- Creation of a package for storing project resources.
- Creation of three tables along with a data element which will be used across these tables.
- Employee information table: to store basic information about an employee.
- Employment information table: to store employment components like date of joining and salary.
- Position information table: to store position related information (this will be used as Value help/Check Table).
- Creation of a CDS interface view for creating a basic view without any extensive information which can be used by various services.
- Creation of a CDS Projection view exposing a subset element of CDS interface view. It is service agnostic.
- Creation of metadata extension for UI elements and Creation of Behavior definition and projection for defining the action possible on the service. Example- Create, Update, Delete, determination etc.
- Creation of Behavior implementation for writing the business logic related to action such as validation, action and determination.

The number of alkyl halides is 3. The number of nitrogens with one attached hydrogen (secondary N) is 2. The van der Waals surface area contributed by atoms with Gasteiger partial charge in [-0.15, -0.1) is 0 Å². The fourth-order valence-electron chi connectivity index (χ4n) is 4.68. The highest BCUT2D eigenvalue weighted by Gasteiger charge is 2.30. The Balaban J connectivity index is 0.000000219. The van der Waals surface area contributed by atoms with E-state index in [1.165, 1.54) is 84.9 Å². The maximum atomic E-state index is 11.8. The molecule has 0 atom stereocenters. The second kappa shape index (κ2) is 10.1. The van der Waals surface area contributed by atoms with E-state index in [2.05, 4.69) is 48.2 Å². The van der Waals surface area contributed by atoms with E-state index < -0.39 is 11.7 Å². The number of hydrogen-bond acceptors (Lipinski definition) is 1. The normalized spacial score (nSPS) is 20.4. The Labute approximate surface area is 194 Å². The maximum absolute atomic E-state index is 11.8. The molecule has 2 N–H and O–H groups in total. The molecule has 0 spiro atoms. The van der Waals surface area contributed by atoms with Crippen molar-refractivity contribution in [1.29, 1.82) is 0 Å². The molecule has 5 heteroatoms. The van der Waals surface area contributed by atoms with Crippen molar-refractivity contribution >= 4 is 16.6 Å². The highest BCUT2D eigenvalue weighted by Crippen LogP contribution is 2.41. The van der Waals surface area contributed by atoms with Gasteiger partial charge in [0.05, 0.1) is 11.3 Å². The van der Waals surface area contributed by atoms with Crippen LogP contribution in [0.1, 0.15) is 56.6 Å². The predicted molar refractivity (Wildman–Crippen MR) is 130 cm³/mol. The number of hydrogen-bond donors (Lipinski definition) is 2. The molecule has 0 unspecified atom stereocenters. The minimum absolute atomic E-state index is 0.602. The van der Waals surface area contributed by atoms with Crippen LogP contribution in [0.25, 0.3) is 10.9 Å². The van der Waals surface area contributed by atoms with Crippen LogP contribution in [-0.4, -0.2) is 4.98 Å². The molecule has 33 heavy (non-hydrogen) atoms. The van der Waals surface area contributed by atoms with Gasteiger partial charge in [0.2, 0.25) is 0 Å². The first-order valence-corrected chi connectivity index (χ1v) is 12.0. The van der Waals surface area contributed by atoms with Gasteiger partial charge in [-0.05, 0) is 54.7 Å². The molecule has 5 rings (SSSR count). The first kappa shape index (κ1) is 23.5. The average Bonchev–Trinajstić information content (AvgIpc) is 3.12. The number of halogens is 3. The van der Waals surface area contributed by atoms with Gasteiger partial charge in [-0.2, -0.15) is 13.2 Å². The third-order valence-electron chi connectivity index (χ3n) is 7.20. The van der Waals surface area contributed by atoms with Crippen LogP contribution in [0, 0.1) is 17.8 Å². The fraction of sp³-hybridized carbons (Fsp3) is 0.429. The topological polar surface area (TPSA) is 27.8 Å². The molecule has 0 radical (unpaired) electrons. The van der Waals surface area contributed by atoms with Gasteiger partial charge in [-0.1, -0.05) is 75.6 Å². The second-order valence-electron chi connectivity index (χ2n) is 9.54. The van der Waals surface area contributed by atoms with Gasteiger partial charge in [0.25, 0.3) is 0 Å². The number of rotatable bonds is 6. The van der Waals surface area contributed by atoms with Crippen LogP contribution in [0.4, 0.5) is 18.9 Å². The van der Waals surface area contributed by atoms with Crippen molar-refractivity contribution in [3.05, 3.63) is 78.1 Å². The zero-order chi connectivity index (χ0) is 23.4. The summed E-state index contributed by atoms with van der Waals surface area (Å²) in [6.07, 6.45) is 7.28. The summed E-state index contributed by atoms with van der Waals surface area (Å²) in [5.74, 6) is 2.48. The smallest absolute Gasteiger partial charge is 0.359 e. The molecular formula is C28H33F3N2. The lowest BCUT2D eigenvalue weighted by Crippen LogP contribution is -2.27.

- Creation of Binding service for defining the protocol used by the service. Example- OData V2 – UI, OData V2 – WebAPI etc.
- Expose the service.
Now that we have looked at the steps involved, let us begin with their development. We are going to assume that you have a basic understanding of ABAP RAP and its layers. If you do not feel confident about your understanding, we recommend you go through our previous blog.
Here, the PositionInfo table is an independent table and will act as a check/value help table, whereas Employment table forms up a composition for the Employee table.
It’s time to start the creation of our end-to-end scenario. For this, the first step is to create a package.
- Create a package. A package is required so that all developments/project resources can be stored under one name. It acts like a folder that keeps together all the required developments of one particular project.
- Open project explorer and right click on ‘Favorite Packages’. Select New→ ABAP Package.
- Provide Name and Description for it and mark ‘Add to favorite packages’. This will keep your package on top where you can access it easily.
- Click Next and give ‘Software Component’. Go to the next step and create or select a transport request for the package and click on Finish. Your package will be created.